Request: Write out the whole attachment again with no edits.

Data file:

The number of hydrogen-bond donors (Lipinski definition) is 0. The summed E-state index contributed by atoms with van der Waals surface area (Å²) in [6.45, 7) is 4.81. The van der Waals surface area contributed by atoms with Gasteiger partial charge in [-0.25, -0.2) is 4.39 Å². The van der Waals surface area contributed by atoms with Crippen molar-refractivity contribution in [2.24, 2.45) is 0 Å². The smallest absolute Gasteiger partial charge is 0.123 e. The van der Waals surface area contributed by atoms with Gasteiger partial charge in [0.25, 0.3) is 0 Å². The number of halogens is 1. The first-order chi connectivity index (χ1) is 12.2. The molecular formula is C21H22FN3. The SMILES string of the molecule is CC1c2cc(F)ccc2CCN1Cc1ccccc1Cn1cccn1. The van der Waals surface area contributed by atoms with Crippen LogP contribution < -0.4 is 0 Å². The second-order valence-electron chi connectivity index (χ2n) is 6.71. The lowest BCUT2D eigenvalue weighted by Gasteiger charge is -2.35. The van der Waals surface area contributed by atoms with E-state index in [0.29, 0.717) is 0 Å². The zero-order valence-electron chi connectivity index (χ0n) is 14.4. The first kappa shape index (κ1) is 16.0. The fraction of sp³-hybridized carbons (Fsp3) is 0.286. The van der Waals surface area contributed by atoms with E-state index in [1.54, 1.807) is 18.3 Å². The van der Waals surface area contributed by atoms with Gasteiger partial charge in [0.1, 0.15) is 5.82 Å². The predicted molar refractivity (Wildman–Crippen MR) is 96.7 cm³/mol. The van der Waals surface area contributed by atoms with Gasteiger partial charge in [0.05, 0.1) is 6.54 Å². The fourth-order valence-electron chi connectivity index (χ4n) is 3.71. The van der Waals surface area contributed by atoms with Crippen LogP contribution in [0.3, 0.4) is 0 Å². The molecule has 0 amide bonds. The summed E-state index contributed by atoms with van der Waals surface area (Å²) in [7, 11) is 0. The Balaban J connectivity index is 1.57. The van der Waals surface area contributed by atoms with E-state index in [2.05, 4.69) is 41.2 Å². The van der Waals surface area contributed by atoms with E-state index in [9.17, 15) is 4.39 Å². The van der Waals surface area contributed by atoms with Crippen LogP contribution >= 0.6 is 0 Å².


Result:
The number of hydrogen-bond donors (Lipinski definition) is 0. The summed E-state index contributed by atoms with van der Waals surface area (Å²) in [6.45, 7) is 4.81. The van der Waals surface area contributed by atoms with Gasteiger partial charge in [-0.25, -0.2) is 4.39 Å². The van der Waals surface area contributed by atoms with Crippen molar-refractivity contribution in [2.24, 2.45) is 0 Å². The smallest absolute Gasteiger partial charge is 0.123 e. The van der Waals surface area contributed by atoms with Gasteiger partial charge in [0.25, 0.3) is 0 Å². The number of halogens is 1. The first-order chi connectivity index (χ1) is 12.2. The molecular formula is C21H22FN3. The SMILES string of the molecule is CC1c2cc(F)ccc2CCN1Cc1ccccc1Cn1cccn1. The van der Waals surface area contributed by atoms with Crippen LogP contribution < -0.4 is 0 Å². The second-order valence-electron chi connectivity index (χ2n) is 6.71. The lowest BCUT2D eigenvalue weighted by Gasteiger charge is -2.35. The van der Waals surface area contributed by atoms with E-state index in [0.29, 0.717) is 0 Å². The zero-order valence-electron chi connectivity index (χ0n) is 14.4. The first kappa shape index (κ1) is 16.0. The fraction of sp³-hybridized carbons (Fsp3) is 0.286. The van der Waals surface area contributed by atoms with E-state index in [1.54, 1.807) is 18.3 Å². The van der Waals surface area contributed by atoms with Gasteiger partial charge in [0.1, 0.15) is 5.82 Å². The predicted molar refractivity (Wildman–Crippen MR) is 96.7 cm³/mol. The van der Waals surface area contributed by atoms with Gasteiger partial charge in [0.05, 0.1) is 6.54 Å². The fourth-order valence-electron chi connectivity index (χ4n) is 3.71. The van der Waals surface area contributed by atoms with Crippen LogP contribution in [0.3, 0.4) is 0 Å². The molecule has 0 amide bonds. The summed E-state index contributed by atoms with van der Waals surface area (Å²) in [7, 11) is 0. The Balaban J connectivity index is 1.57. The van der Waals surface area contributed by atoms with E-state index in [2.05, 4.69) is 41.2 Å². The van der Waals surface area contributed by atoms with E-state index in [9.17, 15) is 4.39 Å². The van der Waals surface area contributed by atoms with Crippen LogP contribution >= 0.6 is 0 Å².